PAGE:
University to build modified housing arrangement, increase socializing


Camille Studebaker

Before he transferred to The University of Alabama, Graham Richards attended Maryville College his freshman year. He lived in a suite-style dorm on his own. All three extra rooms were empty. Richards had no roommates to interact with, and this left him feeling detached. 

“It was tough, I definitely did struggle with depression because I felt like I was kind of isolated from everybody, and it was hard to talk to people, and so it was definitely a tough situation for me,” said Richards, now a senior majoring in secondary education.

Richards situation was rare, but he said that in a scenario in which he had three other roommates, he still thinks there is an issue with suite-style dorms due to the lack of interaction from not sharing a room. 

“I think I would’ve struggled, but not as much as I did,” he said. “I definitely saw it as more of kind of like just being with my own thoughts and definitely your own thoughts hurt you more than anything else.” 

At the University, there are two different types of dorms, the “traditional” style and the “suite-style.” Amanda Ingram, director of housing administration, said traditional halls automatically provide more social opportunity and interaction overwhelmingly due to sharing immediate space with another person and the community bathroom experience.

“You run into your neighbors and other residents while in the restroom, coming to and from, that type of thing,” she said. “In traditional halls, students tend to leave their doors open a little bit more, so people kind of pop their head in a little bit more and are kind of come and go a little more freely.” 

Whereas in the suite-style, the setup typically consists of single bedrooms and a shared bathroom with one other person and a shared common space with two other people. 

“It’s a little more limiting in who you interact with,” Ingram said. “You also have the option to really go into your room and shut the door and not necessarily have to come out and interact with other people. And so it’s just really easy if you choose to, you can very easily go through your day-to-day and not have a lot of interactions with other people. It’s not to say that you can’t, or won’t, it just takes a little more effort.”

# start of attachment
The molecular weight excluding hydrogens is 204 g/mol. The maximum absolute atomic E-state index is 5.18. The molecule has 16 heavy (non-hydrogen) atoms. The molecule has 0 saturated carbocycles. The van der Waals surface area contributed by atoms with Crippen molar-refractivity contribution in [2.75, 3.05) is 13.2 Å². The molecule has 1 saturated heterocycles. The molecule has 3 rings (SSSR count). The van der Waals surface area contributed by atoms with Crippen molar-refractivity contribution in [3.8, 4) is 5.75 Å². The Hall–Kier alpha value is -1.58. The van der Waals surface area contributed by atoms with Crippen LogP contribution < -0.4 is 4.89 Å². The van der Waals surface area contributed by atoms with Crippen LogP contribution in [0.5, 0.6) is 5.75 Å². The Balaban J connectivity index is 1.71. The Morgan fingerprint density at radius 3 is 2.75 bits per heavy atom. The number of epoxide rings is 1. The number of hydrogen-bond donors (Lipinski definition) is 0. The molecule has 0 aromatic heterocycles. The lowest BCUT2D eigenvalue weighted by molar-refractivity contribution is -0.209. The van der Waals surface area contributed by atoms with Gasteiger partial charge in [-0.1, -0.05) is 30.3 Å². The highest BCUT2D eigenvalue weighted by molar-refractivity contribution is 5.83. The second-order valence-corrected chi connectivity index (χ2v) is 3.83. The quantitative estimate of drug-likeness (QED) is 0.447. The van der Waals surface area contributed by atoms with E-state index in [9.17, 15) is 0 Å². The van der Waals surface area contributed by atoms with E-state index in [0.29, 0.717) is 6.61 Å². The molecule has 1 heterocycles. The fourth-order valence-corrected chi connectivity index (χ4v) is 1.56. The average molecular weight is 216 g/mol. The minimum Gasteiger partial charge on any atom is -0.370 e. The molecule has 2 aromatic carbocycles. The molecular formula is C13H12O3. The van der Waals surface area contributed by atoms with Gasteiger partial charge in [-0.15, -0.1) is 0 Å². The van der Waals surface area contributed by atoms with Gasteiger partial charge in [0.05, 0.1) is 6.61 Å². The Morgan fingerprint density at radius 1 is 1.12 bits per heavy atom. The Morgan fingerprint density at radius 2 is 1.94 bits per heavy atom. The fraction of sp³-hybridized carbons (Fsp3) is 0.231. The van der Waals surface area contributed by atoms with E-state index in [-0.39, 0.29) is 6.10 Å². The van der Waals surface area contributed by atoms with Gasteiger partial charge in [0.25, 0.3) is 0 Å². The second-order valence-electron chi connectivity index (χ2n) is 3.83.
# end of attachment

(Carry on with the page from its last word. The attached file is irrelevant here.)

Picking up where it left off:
Because of the suite-style layout, she said meeting neighbors is a little more difficult because it takes more effort than in a traditional dorm where it happens more organically by running into people outside the room. 

As such, Ingram said the University is designing a new building for fall 2018. It has no final name right now, but it is nicknamed “New Freshman,” and it will have 496 beds. It is a different layout that is not currently offered on campus. 

She calls it a “modified traditional” because it will hold double rooms with a private bathroom, which is a compromise between the two current styles. It will share immediate space with someone and get the roommate experience while having the perk of a private bathroom. The door will open straight out to the hallway, and there will be lots of study and lounge space throughout the building.  

Avani Shah, assistant professor of social work, said social support is highly important with resilience. She found some literature on proximity and how being in close encounters with other people lend itself to developing friendships. 

“There is less opportunity for socialization in the suite-style dorms,” she said.  

Darrin Griffin, assistant professor of communication studies, taught a class a few years ago about interpersonal resiliency. He took a survey approach and read literature, researching as much as he could about the concept of resiliency, which is overcoming adversity, failures and barriers to your goals. What he found were many variables that help people be more resilient, but the one that tended to keep recurring is the idea of social support, which is being connected to people that have the same interest in mind.

“So, if you’re around other people who want you to succeed and are there to help you cope with failure and adversity, you think of it like web, right, everything’s pulling from every direction,” he said. “If one thing fails, there’s other things that can keep people kind of intact.”

While studying sciences at the University of Texas at Austin for his undergraduate degree, Griffin had a personal experience with social support working as a factor in resilience. He said he was having a hard time in classes and staying motivated his first semester. He perceived himself to be a total failure and assumed he would have to drop out of college. His roommate helped him see from a different perspective that perhaps he was just in the wrong major.

“It took someone from the outside to give me that perspective, but it wasn’t someone that was in my other social networks because I didn’t want to tell those people that I was failing,” Griffin said. “It was my roommate who was exposed to me in that way.”

He said he thinks social support is needed in college because having peers who are going through the same experiences and helping navigate ways to be successful increases the probability of making good decisions. 

“Ultimately, I think it boils down to appropriate opportunity to work with people and to build bonds that are productive and proactive in that you build relationships and people recognize they can use those when they need to have a buffer against adversity,” Griffin said.